There was also a good deal of excitement a couple of years back about the Massachusetts-based Terrafugia , which in 2012 publicly tested a prototype they'd started working on in 2006 . Their cool folding wings, great conviction, and promises of future innovations like pop-up rotary blades to take off vertically from stalled traffic managed to convince about 100 people to drop $10,000 a pop for down payments on their own flying cars for delivery within a few years.
For all the hype and promise, though, these projects typically go quiet for ages, then announce that there will be some serious (almost perpetual) delays. Terrafugia once had hopes to get its cars out there by 2009 , but then faced a slew of regulatory conformity issues and had to push back several times . Their relative silence, and their wishy-washy this year or next stance on a current roll out date, may be part of the reason why the hopeful are turning toward AeroMobile now.
To his credit, Vaculík openly acknowledges how hard it can be to design a functional craft that complies with governmental regulations. (Flying cars need to comply with both existing aviation and driving laws regarding construction, driver licensing, and safety precautions, which often run at odds with each other, like requiring non-flight-friendly materials in cars for crash protection.)
"The technology is there," The Washington Post quoted Vaculík as saying in 2014. "So the biggest challenge has always been meeting the standards of regulators. Nothing is in place to deal with something like a flying car."
"We need to somehow deal with 100 years of bureaucracy in the air," he added to CNet recently, "and 100 years of bureaucracy on the road."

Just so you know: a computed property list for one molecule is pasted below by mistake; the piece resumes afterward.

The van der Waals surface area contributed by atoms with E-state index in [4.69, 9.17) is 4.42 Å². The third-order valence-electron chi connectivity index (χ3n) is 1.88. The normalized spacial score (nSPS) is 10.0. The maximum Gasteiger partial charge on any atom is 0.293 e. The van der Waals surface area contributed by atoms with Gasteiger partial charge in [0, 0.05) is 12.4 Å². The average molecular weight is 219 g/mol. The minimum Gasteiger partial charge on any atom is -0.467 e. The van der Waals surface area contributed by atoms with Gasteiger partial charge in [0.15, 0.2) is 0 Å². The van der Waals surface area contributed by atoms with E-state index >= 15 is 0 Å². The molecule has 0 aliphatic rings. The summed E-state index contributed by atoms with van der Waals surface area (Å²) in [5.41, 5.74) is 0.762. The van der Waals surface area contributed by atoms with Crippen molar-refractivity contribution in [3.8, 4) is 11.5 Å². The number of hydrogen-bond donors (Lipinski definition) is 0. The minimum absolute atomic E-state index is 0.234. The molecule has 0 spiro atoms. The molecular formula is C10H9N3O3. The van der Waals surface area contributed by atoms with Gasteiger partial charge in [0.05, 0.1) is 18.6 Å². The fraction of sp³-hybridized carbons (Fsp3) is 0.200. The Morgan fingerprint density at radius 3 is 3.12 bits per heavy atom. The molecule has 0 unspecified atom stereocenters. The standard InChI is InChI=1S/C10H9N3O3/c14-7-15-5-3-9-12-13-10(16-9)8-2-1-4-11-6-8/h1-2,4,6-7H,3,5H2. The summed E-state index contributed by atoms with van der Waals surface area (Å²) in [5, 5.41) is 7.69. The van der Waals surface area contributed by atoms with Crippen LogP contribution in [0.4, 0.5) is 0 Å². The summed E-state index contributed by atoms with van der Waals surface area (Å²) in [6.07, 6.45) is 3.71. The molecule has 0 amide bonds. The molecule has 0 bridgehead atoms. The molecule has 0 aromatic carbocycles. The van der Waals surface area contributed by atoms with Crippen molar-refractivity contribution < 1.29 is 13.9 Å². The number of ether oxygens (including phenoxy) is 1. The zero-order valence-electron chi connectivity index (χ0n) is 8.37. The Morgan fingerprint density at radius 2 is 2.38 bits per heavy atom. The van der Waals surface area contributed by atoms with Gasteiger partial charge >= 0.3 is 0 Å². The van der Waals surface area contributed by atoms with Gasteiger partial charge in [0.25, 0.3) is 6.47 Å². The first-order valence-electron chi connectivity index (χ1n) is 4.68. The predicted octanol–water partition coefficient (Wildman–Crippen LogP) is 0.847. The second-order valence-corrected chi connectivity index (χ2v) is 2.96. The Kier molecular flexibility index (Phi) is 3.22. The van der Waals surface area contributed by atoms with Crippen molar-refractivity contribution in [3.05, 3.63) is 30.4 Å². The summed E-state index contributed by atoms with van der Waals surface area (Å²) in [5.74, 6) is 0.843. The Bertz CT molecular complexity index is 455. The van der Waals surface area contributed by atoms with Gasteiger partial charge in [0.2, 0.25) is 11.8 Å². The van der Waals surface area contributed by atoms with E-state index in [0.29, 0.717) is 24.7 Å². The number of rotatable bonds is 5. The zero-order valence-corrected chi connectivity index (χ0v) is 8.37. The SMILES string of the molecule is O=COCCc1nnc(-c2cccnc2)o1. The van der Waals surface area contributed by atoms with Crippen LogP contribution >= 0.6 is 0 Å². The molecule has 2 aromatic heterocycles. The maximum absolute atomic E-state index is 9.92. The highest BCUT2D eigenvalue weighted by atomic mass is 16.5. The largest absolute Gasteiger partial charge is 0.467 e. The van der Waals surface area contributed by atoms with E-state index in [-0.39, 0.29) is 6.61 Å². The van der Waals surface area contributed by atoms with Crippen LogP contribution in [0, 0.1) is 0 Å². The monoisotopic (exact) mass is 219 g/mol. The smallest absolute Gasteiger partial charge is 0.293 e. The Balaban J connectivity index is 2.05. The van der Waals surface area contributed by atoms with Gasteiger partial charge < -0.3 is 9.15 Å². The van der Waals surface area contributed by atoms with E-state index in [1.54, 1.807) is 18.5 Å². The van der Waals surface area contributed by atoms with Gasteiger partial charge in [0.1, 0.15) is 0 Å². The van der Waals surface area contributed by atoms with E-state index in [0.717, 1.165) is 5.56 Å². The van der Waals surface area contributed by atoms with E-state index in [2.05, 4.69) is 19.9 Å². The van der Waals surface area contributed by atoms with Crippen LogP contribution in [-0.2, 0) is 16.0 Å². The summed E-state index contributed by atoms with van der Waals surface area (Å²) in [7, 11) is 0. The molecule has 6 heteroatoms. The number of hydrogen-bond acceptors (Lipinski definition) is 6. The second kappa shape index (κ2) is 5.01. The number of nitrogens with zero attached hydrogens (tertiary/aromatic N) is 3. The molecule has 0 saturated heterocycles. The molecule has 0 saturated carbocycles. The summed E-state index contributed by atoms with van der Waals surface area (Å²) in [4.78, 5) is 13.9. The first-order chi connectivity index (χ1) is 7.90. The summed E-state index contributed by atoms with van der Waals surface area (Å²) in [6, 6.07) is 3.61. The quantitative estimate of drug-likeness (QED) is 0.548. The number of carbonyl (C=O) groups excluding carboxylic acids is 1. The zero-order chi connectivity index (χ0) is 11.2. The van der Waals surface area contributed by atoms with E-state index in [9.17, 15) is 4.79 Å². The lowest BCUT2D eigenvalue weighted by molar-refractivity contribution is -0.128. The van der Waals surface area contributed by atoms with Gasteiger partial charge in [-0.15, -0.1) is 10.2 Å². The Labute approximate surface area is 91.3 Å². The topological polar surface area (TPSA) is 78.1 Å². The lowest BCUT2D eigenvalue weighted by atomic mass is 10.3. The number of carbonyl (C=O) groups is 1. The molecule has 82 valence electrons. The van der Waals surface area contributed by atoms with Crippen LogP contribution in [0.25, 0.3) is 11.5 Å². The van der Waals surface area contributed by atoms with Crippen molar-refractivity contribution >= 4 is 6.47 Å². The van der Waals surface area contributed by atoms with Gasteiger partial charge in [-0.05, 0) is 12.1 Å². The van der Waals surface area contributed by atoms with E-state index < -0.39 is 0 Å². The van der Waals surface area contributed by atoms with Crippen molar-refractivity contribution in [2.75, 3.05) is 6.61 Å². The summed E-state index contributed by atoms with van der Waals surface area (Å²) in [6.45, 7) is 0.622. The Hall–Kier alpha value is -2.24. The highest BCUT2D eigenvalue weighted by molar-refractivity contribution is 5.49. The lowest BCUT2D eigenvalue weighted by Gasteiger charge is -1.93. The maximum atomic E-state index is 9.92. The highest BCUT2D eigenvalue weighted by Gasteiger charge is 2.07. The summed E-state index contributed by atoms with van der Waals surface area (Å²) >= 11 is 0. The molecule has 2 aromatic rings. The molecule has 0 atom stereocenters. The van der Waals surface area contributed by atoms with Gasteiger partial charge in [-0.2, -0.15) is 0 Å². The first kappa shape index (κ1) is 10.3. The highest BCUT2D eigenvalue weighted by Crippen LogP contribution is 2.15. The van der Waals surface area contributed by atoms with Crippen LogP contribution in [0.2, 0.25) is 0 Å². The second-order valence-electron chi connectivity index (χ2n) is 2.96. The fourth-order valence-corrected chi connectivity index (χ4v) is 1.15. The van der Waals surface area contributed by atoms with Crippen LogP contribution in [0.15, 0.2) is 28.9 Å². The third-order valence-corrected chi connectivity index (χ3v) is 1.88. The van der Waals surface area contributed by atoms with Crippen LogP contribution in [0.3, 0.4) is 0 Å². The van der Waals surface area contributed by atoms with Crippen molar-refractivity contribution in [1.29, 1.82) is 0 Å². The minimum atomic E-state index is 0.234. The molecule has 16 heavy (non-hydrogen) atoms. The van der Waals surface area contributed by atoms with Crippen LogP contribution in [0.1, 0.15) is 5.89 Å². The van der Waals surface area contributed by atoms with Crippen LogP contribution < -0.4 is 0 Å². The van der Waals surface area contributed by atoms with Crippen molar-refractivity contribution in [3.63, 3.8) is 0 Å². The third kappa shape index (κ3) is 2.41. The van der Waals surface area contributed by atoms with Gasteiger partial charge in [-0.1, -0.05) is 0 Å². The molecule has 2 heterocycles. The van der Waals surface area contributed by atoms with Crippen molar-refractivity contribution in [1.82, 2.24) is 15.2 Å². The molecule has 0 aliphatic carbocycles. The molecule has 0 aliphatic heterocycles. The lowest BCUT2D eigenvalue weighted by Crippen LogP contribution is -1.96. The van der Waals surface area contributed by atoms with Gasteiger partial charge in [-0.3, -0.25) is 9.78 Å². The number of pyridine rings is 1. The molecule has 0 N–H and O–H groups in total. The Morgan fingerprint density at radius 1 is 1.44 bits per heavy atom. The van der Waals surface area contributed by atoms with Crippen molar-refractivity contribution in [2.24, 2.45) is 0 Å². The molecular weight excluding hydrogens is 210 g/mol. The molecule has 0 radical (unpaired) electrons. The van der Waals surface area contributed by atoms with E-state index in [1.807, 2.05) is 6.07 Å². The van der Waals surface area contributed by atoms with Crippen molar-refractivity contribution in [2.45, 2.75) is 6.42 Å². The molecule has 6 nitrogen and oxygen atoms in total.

However Vaculík remains optimistic about his company's chances at getting around these regulatory constraints. New guidelines, like those issued in 2008 in America , allow flying cars to be regulated like "Light Sport Aircraft " in the sky, a less onerous designation than a full-fledged plane. And governments have shown willingness in the past to bend automobile construction regulations, allowing lighter glass for instance , in flying car prototypes seeking certification. Vaculík believes that he has the cooperation of the European Union to help him navigate, comply with, work around, and develop technologies to fill the gaps in existing regulatory frameworks—and he's confident that he can overcome these barriers by 2017, although he's kept quiet as to the details.
"We are currently finalizing the certification process for airworthiness in Slovakia," AeroMobil Chief Communications Officer Štefan Vadocz told VICE in an email. "As our chief designer, Stefan Kelin, is very experienced in automotive design and also aviation engineering, the prototype fulfills most of the requirements for both categories. We [also] started to develop AeroMobil 3.0 [the current model] with the regulations in mind."
He also explained that AeroMobil is cooperating with a number of major industry leaders like the Slovak Automotive Industry Association and the UK society of Motor Manufacturers and Traders in order to understand and navigate the intense regulatory challenges ahead.
Even if Vaculík manages to make an officially certifiably safe flying car, though, he still has to consider the issue of accessibility and the size of the market for what he produces. As of now, his craft and others set for release in the next few years run for something between $250,000 and $300,000 a piece (before factoring in the precedent of the aviation industry , where projected prices often jump substantially once production beings). Beyond the prohibitive costs, in order to comply with regulatory regimens, drivers (of cars and jetpacks alike) will need a separate small aircraft license.